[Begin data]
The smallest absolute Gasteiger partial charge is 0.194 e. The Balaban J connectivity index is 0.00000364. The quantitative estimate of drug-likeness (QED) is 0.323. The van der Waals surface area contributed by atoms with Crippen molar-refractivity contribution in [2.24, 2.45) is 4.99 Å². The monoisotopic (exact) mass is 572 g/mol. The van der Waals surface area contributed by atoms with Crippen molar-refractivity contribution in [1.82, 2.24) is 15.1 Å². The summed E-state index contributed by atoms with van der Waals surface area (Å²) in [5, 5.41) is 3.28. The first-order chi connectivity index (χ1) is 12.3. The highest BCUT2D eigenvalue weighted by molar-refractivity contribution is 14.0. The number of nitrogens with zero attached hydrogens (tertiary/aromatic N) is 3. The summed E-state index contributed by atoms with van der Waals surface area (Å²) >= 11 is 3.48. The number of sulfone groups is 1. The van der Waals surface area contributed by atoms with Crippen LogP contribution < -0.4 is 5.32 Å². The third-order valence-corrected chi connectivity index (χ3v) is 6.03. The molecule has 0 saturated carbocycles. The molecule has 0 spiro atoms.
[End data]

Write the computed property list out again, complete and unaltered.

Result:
The smallest absolute Gasteiger partial charge is 0.194 e. The Balaban J connectivity index is 0.00000364. The quantitative estimate of drug-likeness (QED) is 0.323. The van der Waals surface area contributed by atoms with Crippen molar-refractivity contribution in [2.24, 2.45) is 4.99 Å². The monoisotopic (exact) mass is 572 g/mol. The van der Waals surface area contributed by atoms with Crippen molar-refractivity contribution in [1.82, 2.24) is 15.1 Å². The summed E-state index contributed by atoms with van der Waals surface area (Å²) in [5, 5.41) is 3.28. The first-order chi connectivity index (χ1) is 12.3. The highest BCUT2D eigenvalue weighted by molar-refractivity contribution is 14.0. The number of nitrogens with zero attached hydrogens (tertiary/aromatic N) is 3. The summed E-state index contributed by atoms with van der Waals surface area (Å²) >= 11 is 3.48. The number of sulfone groups is 1. The van der Waals surface area contributed by atoms with Crippen LogP contribution < -0.4 is 5.32 Å². The third-order valence-corrected chi connectivity index (χ3v) is 6.03. The molecule has 0 saturated carbocycles. The molecule has 0 spiro atoms.